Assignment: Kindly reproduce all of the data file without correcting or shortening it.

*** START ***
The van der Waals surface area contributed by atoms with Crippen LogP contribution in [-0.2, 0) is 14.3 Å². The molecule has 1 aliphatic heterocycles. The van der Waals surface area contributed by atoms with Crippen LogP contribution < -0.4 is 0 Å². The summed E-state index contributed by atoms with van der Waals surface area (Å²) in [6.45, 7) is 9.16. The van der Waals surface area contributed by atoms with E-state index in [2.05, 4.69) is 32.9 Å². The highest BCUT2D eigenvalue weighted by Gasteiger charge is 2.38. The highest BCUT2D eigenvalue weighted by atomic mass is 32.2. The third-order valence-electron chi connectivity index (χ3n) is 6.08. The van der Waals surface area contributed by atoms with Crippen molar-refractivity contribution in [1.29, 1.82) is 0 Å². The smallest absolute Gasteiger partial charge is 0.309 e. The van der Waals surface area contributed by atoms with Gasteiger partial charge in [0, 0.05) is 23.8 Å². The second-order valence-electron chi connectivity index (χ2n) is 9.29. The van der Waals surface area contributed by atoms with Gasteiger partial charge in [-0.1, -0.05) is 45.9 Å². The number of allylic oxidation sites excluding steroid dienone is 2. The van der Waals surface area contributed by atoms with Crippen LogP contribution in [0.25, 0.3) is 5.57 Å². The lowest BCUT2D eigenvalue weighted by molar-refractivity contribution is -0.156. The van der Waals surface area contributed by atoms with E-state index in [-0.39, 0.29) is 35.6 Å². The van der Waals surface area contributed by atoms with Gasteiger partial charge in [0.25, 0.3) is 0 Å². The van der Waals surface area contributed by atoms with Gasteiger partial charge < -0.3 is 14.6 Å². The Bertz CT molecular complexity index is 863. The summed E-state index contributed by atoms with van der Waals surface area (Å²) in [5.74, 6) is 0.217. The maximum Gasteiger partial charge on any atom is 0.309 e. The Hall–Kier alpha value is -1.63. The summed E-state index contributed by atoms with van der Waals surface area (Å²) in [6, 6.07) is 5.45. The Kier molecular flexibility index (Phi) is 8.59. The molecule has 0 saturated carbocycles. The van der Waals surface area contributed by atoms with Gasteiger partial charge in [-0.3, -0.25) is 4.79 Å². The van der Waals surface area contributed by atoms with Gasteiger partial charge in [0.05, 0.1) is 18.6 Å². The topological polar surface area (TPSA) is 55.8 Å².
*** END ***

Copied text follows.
The van der Waals surface area contributed by atoms with Crippen LogP contribution in [-0.2, 0) is 14.3 Å². The molecule has 1 aliphatic heterocycles. The van der Waals surface area contributed by atoms with Crippen LogP contribution < -0.4 is 0 Å². The summed E-state index contributed by atoms with van der Waals surface area (Å²) in [6.45, 7) is 9.16. The van der Waals surface area contributed by atoms with E-state index in [2.05, 4.69) is 32.9 Å². The highest BCUT2D eigenvalue weighted by Gasteiger charge is 2.38. The highest BCUT2D eigenvalue weighted by atomic mass is 32.2. The third-order valence-electron chi connectivity index (χ3n) is 6.08. The van der Waals surface area contributed by atoms with Crippen molar-refractivity contribution in [1.29, 1.82) is 0 Å². The smallest absolute Gasteiger partial charge is 0.309 e. The van der Waals surface area contributed by atoms with Gasteiger partial charge in [0, 0.05) is 23.8 Å². The second-order valence-electron chi connectivity index (χ2n) is 9.29. The van der Waals surface area contributed by atoms with Gasteiger partial charge in [-0.1, -0.05) is 45.9 Å². The number of allylic oxidation sites excluding steroid dienone is 2. The van der Waals surface area contributed by atoms with Crippen LogP contribution in [0.25, 0.3) is 5.57 Å². The lowest BCUT2D eigenvalue weighted by molar-refractivity contribution is -0.156. The van der Waals surface area contributed by atoms with E-state index in [-0.39, 0.29) is 35.6 Å². The van der Waals surface area contributed by atoms with Gasteiger partial charge in [0.25, 0.3) is 0 Å². The van der Waals surface area contributed by atoms with Gasteiger partial charge < -0.3 is 14.6 Å². The Bertz CT molecular complexity index is 863. The summed E-state index contributed by atoms with van der Waals surface area (Å²) in [5.74, 6) is 0.217. The maximum Gasteiger partial charge on any atom is 0.309 e. The Hall–Kier alpha value is -1.63. The summed E-state index contributed by atoms with van der Waals surface area (Å²) in [6, 6.07) is 5.45. The Kier molecular flexibility index (Phi) is 8.59. The molecule has 0 saturated carbocycles. The van der Waals surface area contributed by atoms with Gasteiger partial charge in [-0.3, -0.25) is 4.79 Å². The van der Waals surface area contributed by atoms with Gasteiger partial charge in [0.05, 0.1) is 18.6 Å². The topological polar surface area (TPSA) is 55.8 Å².